Everyone understands the importance of a robust food safety program. It should ensure the safety of the product and environment, backed by solid, traceable data. The food industry is vast, stretching from the farm all the way to our plates, and includes a diverse array of foods and drinks. Different segments of this industry have specific needs, whether it’s unique spoilage tests or specialized predictions based on distinct data. Unfortunately, current services haven’t delivered a trustworthy solution for these needs.
Rodrigo Malig is the Chief Product Officer at TAAG Genetics. He oversees both the artificial intelligence and molecular diagnostic teams. In this column, Rodrigo discusses the crucial roles of AI and molecular testing in crafting a reliable, tailored solution for food safety.
What are common deficiencies in current food safety and quality programs?
Malig: Common shortcomings in Food Safety and Quality programs (and frustrations for hardworking FSQA professionals) include:
Lack of Customization: Many programs don’t adapt or customize to specific industry needs.
Routine Sampling Issues: Environmental sampling is often random, lacking intelligent risk-based criteria. There’s also an insufficient adaptive process after each sampling cycle.
Testing Targets: The targets for environmental and finished product testing are often insufficient. For instance, industries need specific tests for spoilage microorganisms, but many don’t have access to these tests and rely instead on general aerobic plate counts, and yeast and mold.
LIMS (Laboratory Information Management System) Limitations: These systems often don’t offer accurate digitized mapping, customization or ability to adapt, leading them to inaccurately represent a facility or its changing needs.
Outdated Methods: Some programs still rely on outdated technologies and methods. Let’s take plate counts for example. There’s a focus on mere quantitative results without the specificity of what those organisms are. This prevents facilities from taking precise corrective and preventive actions. Additionally, we all know plate counts can be time consuming with long incubation times, have limited sensitivity, lack genetic information, require manual labor (thereby creating additional risk for contamination) and increase overall costs. It is essential to determine when plate counts need additional support or substitution, such as with PCR (Polymerase Chain Reaction).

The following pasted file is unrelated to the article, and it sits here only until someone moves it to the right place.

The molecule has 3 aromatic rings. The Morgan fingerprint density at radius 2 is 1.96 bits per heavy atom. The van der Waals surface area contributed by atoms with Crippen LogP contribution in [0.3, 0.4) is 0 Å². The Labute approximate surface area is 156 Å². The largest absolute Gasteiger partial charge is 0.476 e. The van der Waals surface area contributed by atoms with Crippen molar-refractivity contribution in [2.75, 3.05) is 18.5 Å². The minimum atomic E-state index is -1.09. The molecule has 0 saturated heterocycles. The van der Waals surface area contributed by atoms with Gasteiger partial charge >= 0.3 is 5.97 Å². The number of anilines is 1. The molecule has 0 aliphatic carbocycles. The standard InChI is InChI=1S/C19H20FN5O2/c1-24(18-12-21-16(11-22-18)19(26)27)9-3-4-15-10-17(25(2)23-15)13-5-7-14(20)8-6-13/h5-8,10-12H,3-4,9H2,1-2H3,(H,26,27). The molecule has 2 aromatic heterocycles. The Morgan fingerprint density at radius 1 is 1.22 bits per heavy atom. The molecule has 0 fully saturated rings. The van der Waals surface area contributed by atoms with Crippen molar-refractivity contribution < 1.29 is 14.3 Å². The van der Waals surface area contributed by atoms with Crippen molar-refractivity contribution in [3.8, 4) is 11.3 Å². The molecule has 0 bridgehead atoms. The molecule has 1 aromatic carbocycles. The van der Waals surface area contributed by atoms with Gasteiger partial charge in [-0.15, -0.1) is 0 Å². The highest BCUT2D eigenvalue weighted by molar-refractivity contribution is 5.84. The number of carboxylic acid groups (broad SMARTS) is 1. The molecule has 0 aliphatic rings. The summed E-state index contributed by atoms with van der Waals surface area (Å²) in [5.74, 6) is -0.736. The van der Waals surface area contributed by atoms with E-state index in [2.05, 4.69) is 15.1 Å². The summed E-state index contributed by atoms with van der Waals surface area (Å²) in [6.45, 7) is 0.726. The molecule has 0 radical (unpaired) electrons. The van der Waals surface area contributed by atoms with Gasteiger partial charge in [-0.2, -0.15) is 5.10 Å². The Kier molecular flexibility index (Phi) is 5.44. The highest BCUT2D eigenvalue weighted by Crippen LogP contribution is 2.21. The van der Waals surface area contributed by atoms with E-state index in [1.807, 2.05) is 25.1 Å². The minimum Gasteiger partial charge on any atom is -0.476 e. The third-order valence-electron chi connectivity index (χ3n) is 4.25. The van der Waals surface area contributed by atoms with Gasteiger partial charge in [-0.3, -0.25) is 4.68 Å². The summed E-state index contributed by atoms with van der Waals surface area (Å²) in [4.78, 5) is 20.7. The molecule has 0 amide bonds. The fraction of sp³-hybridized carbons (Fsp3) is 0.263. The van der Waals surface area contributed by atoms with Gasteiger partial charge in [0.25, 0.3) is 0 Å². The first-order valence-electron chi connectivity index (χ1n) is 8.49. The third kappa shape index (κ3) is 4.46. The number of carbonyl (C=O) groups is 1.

Comparison to FDA Standards: Many confirmation methods are inferior compared to the FDA’s Whole Genome Sequencing.
PCR Kit Issues: When using PCR, many kits test for only a single microorganism. This limitation requires multiple tests to be run, leading to increased turnaround times and costs.
Traceability Concerns: A significant deficiency is the lack of traceability in many programs, requiring additional documentation to be performed on paper.
Incomplete data and analysis: Antiquated data management systems result in insufficient data collection and digitization. Many in the industry still manually write on paper or use Excel spreadsheets, which makes keeping track of data, trending it and analyzing it more difficult and time consuming.
Reactive and not predictive: Because of the deficiencies detailed above, food safety programs become reactive and insufficient to address risk.
How can we improve current food safety and quality programs?
Malig: An improved food safety and quality program must become predictive (and not reactive), by embracing and implementing technology featuring customization, molecular testing and AI. Below is a basic checklist for food companies to follow:
Customized Software & Testing: Utilize software and tests tailored to your unique requirements.
Advanced Environmental Sampling: Embrace sampling that’s customized, risk-based, predictive and adaptive. Employ digitization and AI to efficiently map, record, analyze and predict sampling schemes. This system should also adapt after each cycle and accommodate changes in the environment, equipment and processes.
Molecular Testing: Polymerase Chain Reaction (PCR) testing is a molecular biology technique with several advantages, including:
- Sensitivity: PCR is highly sensitive and can detect very small amounts of genetic material (DNA or RNA) in a sample. This makes it effective for detection even when the pathogen is present in low concentrations.
- Specificity: PCR is highly specific, meaning it can accurately identify and differentiate between different microorganisms or genetic variants. This specificity reduces the likelihood of false-positive results.
- Speed: PCR can provide results relatively quickly, often within a few hours, depending on the type of PCR used (e.g., real-time PCR or RT-PCR). This rapid turnaround time is crucial for time sensitive decisions in the food industry.
- Cost: PCR can be cost efficient, especially with multiplex PCR kits that detect multiple pathogens in a single reaction, which essentially cuts time, labor, use of lab equipment and space, and overall cost.
Industry-Specific Microorganism Testing: Ensure you’re testing for microorganisms relevant to your industry, processes and products. This is especially crucial if your products are susceptible to spoilage by specific microorganisms.
Adaptive LIMS: Your Laboratory Information Management System (LIMS) should be both customizable and adaptive. It should digitally represent your facility with accuracy and adapt to any changes or needs.
Dynamic Microbiological Programs: Move away from reactive and repetitive testing schemes. Most current microbiological programs tend to test the same samples repeatedly. With the help of AI algorithms, we can now implement preventive and risk-based microbiological programs.
This real-life case study illustrates how a Fortune 100 Company implemented the solutions above to improve their food safety and quality program.